By Justin Yang and Yang Cao

Aluminium has been the second-strongest performer of the base metals this year (behind tin), with the London Metal Exchange three-month price gaining 51% from where it was at the end of last year, reaching the intraday high of $3,000 per tonne in September. The main reason behind the rally was the emergence of strict and widespread energy usage restrictions in China and the resulting smelter production disruptions there.

View the aluminium prices in this article

For example, in August, Changji prefecture in the Xinjiang region imposed output limits on five aluminium smelters, which we believe had to reduce operational capacity by almost 450,000 tonnes as a result.

Then in September, the government of Guangxi autonomous region also issued a circular requiring all aluminium smelters within the region to control their electricity usage.

In addition, in Yunnan, the provincial government announced a requirement that all smelters in the province using green-sourced energy keep their average monthly output in September-December at or below August levels to reduce carbon emissions.
We believe production disruptions like these in China should continue to cap aluminium supply, even in 2022 – which will maintain this supportive element to price sentiment into next year.

On the demand side, growth has exceeded expectations this year, and we believe the strong increase from the transportation sector – especially against the backdrop of lightweighting and new energy vehicles – should become the new bright spot for aluminium demand.

But the largest aluminium consuming sector – building and construction – may start to experience a slower growth rate due to the uncertain outlook for the highly leveraged Chinese property market, as well as to Beijing’s shifting economic growth model from real estate to high technology manufacturing and green technologies.

Looking into 2022, we expect the global aluminium market to see a deficit of 1.334 million tonnes, compared with 2021’s 498,000-tonne deficit. This is thanks to resilient global demand and supply constraints in China.

Overall, we are still bullish on the aluminium prices in the medium to long term, and we believe a new all-time high cannot be ruled out for LME aluminium prices in the coming months and quarters.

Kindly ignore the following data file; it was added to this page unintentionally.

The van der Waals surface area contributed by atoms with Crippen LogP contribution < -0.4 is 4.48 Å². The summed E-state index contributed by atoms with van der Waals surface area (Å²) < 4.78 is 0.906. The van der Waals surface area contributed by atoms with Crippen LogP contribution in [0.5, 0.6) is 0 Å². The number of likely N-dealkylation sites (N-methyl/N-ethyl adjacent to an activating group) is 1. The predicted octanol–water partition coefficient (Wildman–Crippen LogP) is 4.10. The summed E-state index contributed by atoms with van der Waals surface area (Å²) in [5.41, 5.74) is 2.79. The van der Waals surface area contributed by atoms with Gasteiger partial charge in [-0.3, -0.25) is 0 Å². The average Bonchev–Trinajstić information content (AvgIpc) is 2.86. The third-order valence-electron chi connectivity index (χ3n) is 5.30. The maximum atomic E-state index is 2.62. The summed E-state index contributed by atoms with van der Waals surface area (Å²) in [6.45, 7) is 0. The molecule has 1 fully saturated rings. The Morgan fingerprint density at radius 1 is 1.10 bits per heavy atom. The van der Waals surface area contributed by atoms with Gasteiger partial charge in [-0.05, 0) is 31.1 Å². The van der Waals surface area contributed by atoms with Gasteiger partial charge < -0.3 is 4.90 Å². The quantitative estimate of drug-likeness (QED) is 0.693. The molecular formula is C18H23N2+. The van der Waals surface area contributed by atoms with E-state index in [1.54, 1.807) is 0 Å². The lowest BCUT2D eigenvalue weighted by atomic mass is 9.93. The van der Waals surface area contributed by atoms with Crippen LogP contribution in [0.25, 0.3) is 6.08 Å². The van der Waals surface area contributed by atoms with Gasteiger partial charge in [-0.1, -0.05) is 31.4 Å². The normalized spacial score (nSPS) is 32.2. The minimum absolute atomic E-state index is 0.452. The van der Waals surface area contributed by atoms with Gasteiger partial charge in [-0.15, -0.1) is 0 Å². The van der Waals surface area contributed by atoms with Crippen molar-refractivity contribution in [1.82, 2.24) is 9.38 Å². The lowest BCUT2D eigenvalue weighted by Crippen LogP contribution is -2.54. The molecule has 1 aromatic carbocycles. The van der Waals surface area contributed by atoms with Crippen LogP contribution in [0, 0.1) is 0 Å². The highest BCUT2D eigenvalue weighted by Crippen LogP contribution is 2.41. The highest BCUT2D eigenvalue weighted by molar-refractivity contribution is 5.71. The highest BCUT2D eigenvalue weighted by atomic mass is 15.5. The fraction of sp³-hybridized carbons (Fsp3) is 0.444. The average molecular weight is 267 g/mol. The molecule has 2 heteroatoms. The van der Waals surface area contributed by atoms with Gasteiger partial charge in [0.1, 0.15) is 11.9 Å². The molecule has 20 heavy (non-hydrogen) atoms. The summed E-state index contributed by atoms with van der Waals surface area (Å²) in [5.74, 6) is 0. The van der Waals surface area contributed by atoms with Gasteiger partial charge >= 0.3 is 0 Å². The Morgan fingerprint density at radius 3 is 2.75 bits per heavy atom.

What buyers are saying
  • Consolidation is expected with the LME three-month aluminium price trading at $3,000 per tonne, and first-quarter aluminium billet premiums above roughly $1,500 per tonne in Europe.
  • Although downstream demand remains strong, it is becoming harder and harder to pass down high aluminium prices and premiums down the supply chain.
  • Buying at record high premiums and prices poses a risk from carrying massive stock into 2022.
  • Downstream bottlenecks in industries such as automotive could create volatility, shocking demand during stoppages and assembly line restarts.
What sellers are saying
  • Freight remains a key driver of premiums. Containers remain difficult to book, which keeps supply from flooding benchmark markets in the United States, Europe and Asia.
  • China remains the strongest destination for metal, with smelter cuts in the country expected to continue drawing international supply of aluminium there.
  • Aluminium production costs remain high: alumina, silicon, magnesium and energy prices continue to climb.
  • Commodity-grade aluminium supply is expected to remain low, especially with producers focusing on producing value-added products.
London metals week remains a key milestone in the commodities calendar. Find out why it's still a big draw for the world's commodity trading community, and discover our special LME Week 2021 coverage on key commodities such as nickel, lead, tin and lithium.